Teach Yourself Vector Graphics

I taught myself to create these creepy treats in an afternoon. Try it for yourself!

Welcome back! I put out new content every Wednesday, focusing on whatever is distracting me at the the time.

As a dedicated dabbler-in-everything, I find distraction is the best method for working towards better mental health. I dream up new hobbies I want to dabble in every day. The nice thing about having a blog is that I have somewhere to share my doodles, dabbles, and daydreams – even if I never do them again, I can at least share my progress for a fellow novice to stumble upon. I hope what such a person would get from this is to realise that if I can do it, then they can do it.

What are vector graphics?


From Wiki: Vector graphics are computer graphics images that are defined in terms of 2D points, which are connected by lines and curves to form polygons and other shapes.

The main difference between vector and raster graphics is that raster graphics are composed of pixels, while vector graphics are composed of paths. A raster graphic, such as a gif or jpeg, is an array of pixels of various colors, which together form an image. Vector graphics are best for printing since it is composed of a series of mathematical curves. As a result vector graphics print crisply even when they are enlarged. (GeeksforGeeks)

Ankit Jain, GeeksforGeeks


I hope the author doesn’t mind me quoting them, but they’ve explained it so simply that even I understood it (or gained a basic overview). Please click the links to learn about them in more depth – it’s an interesting read.

For now, onto the creativity!

Doughnut, minus cute-face.

Teach Yourself Vector Artwork

Vector graphics are amazing because you can create clean, crisp, beautiful images which can be scaled up or down with ease and printed in multiple sizes without ever deteriorating in quality. You can create multi-purpose artwork to use on a variety of print or digital materials, or you can even sell your own artwork for use on other people’s products.

Once you’ve gotten used to the basics, you can create basically anything you want. If you can make it out of shapes, then you can create it.

Tools

You will need a computer fast enough to not die on you while you’re creating, and an amazing and completely free piece of graphics software called Inkscape.
There is of course Photoshop and other expensive bits of kit, but if you’re new to this then you won’t want to shell out hundreds of pounds or dollars for what could be something you merely dabble in from time to time.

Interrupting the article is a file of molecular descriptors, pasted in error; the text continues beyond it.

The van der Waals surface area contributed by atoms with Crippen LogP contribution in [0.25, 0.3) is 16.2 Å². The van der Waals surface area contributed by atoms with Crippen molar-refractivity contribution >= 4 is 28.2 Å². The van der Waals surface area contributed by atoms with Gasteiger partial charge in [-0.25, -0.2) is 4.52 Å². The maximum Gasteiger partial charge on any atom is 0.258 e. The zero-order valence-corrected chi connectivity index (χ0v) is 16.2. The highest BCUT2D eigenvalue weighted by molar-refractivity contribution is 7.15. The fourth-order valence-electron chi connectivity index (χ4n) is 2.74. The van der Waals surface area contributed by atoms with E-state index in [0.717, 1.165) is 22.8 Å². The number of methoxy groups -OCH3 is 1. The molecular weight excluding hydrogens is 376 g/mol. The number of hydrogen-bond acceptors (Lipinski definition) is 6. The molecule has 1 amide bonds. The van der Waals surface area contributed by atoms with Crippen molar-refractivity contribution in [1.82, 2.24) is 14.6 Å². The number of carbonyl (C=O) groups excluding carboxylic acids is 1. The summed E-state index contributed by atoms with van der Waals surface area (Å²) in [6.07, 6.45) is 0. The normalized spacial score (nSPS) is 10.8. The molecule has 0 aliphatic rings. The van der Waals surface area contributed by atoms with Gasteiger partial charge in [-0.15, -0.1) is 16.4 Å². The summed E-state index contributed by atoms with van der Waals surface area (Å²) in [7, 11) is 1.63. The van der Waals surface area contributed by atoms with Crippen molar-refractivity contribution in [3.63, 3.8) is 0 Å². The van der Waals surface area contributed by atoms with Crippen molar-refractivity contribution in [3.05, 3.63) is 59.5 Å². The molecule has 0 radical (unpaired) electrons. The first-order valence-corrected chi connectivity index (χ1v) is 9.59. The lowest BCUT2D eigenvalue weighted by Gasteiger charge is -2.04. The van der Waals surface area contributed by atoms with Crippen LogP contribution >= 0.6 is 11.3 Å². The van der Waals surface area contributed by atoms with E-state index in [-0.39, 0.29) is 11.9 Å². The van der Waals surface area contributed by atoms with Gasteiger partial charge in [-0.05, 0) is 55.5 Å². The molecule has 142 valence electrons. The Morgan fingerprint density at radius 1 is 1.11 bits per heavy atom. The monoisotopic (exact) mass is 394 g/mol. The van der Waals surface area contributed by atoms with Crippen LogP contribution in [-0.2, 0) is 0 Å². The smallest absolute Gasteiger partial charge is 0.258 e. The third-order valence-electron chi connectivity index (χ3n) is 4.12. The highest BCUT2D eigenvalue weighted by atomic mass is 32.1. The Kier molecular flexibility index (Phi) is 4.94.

Inkscape is universally acknowledged as a fantastic (free!) bit of kit which people often choose over the expensive alternatives, not just because it’s free, but because they love to use it.

You can get Inkscape here.

After that, all you need is time, eagerness, and:

Tutorials


The easiest way to get to grips with your first piece of vector artwork is to follow a step-by-step tutorial in the art style you’re hoping to go for.

I was attracted to this amazing video by Logos by Nick on Youtube.

The above doughnut was created after I followed this tutorial! That doughnut was my very first piece of vector artwork. There are hundreds of tutorials out there, but this one was fast, fluid, and easy to follow. I even felt confident enough to add my own accents, such as the eyes and mouth, to give it some character.

If you take a look at the cute-face lollipop next to it, you will see the creation I made on my own directly after creating the step-by-step doughnut. I was amazed how fast I picked it up, and I was able to give my little doughnut buddy a creepy cute-face friend.

I didn’t touch Inkscape much again for the next year (because of personal crap) but when I picked it up again, it didn’t take long for me to get used to it.

I created two characters of mine, Meloncholy & Charlotte, who I dreamed up about 10 years ago at university. They were the subjects of many hand-drawn cartoons and poems.
(Copyright Ashleigh Condon)

What I learned

Aside from the technical skills involved in developing a piece of vector artwork, there’s a lot to learn about perspectives and the way we put images together.

For example, that doughnut appears to be a ring with a whole in the middle, correct? But it isn’t. It’s a white circle on top of a beige circle. Those bites out of the side of the doughnut are simply layers of circles detracted from two other layers of circles at different intervals to reveal those layers, thus making it look like a bite.

This might sound obvious and simple, but the beauty of vector artwork is that it’s all about the illusion.

You are not drawing. You are building up layers of shapes and manipulating how those shapes appear.

This means you can create absolutely anything as long as you can imagine it as a series of shapes.

Nifty, eh?

I hate to sound like Neil Buchanan (and by hate, I mean love), but try it yourself!

Best wishes,
Ashleigh

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